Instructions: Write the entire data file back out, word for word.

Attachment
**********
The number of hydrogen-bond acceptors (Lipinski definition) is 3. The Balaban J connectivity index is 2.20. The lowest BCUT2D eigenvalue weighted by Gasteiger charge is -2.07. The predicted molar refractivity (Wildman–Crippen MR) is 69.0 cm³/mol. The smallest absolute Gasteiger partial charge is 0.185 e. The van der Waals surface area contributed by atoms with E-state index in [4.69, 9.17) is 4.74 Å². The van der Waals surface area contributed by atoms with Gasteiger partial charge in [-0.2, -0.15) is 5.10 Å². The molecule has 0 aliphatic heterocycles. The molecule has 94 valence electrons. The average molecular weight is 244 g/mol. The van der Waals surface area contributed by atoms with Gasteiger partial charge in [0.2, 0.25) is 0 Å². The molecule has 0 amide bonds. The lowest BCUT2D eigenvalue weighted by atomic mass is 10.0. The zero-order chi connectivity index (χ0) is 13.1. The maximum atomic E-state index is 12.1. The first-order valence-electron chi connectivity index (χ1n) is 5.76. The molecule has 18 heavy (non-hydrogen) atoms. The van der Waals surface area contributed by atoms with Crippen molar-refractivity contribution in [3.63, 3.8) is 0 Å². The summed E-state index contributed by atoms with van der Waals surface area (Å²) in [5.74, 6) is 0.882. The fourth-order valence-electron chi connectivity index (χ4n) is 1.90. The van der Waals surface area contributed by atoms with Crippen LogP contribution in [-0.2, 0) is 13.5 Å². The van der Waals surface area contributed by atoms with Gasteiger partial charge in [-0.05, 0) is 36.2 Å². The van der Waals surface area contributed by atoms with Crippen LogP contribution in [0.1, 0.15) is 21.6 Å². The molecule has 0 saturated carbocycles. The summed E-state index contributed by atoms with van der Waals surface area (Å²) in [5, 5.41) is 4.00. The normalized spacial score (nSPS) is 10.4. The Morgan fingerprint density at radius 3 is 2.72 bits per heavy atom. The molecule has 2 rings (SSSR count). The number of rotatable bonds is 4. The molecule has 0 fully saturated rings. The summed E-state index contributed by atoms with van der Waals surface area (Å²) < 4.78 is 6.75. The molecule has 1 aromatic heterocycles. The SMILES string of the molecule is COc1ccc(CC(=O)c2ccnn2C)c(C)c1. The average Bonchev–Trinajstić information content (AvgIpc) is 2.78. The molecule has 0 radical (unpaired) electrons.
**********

The number of hydrogen-bond acceptors (Lipinski definition) is 3. The Balaban J connectivity index is 2.20. The lowest BCUT2D eigenvalue weighted by Gasteiger charge is -2.07. The predicted molar refractivity (Wildman–Crippen MR) is 69.0 cm³/mol. The smallest absolute Gasteiger partial charge is 0.185 e. The van der Waals surface area contributed by atoms with E-state index in [4.69, 9.17) is 4.74 Å². The van der Waals surface area contributed by atoms with Gasteiger partial charge in [-0.2, -0.15) is 5.10 Å². The molecule has 0 aliphatic heterocycles. The molecule has 94 valence electrons. The average molecular weight is 244 g/mol. The van der Waals surface area contributed by atoms with Gasteiger partial charge in [0.2, 0.25) is 0 Å². The molecule has 0 amide bonds. The lowest BCUT2D eigenvalue weighted by atomic mass is 10.0. The zero-order chi connectivity index (χ0) is 13.1. The maximum atomic E-state index is 12.1. The first-order valence-electron chi connectivity index (χ1n) is 5.76. The molecule has 18 heavy (non-hydrogen) atoms. The van der Waals surface area contributed by atoms with Crippen molar-refractivity contribution in [3.63, 3.8) is 0 Å². The summed E-state index contributed by atoms with van der Waals surface area (Å²) in [5.74, 6) is 0.882. The fourth-order valence-electron chi connectivity index (χ4n) is 1.90. The van der Waals surface area contributed by atoms with Crippen LogP contribution in [-0.2, 0) is 13.5 Å². The van der Waals surface area contributed by atoms with Gasteiger partial charge in [-0.05, 0) is 36.2 Å². The van der Waals surface area contributed by atoms with Crippen LogP contribution in [0.1, 0.15) is 21.6 Å². The molecule has 0 saturated carbocycles. The summed E-state index contributed by atoms with van der Waals surface area (Å²) in [5, 5.41) is 4.00. The normalized spacial score (nSPS) is 10.4. The Morgan fingerprint density at radius 3 is 2.72 bits per heavy atom. The molecule has 2 rings (SSSR count). The number of rotatable bonds is 4. The molecule has 0 fully saturated rings. The summed E-state index contributed by atoms with van der Waals surface area (Å²) < 4.78 is 6.75. The molecule has 1 aromatic heterocycles. The SMILES string of the molecule is COc1ccc(CC(=O)c2ccnn2C)c(C)c1. The average Bonchev–Trinajstić information content (AvgIpc) is 2.78. The molecule has 0 radical (unpaired) electrons.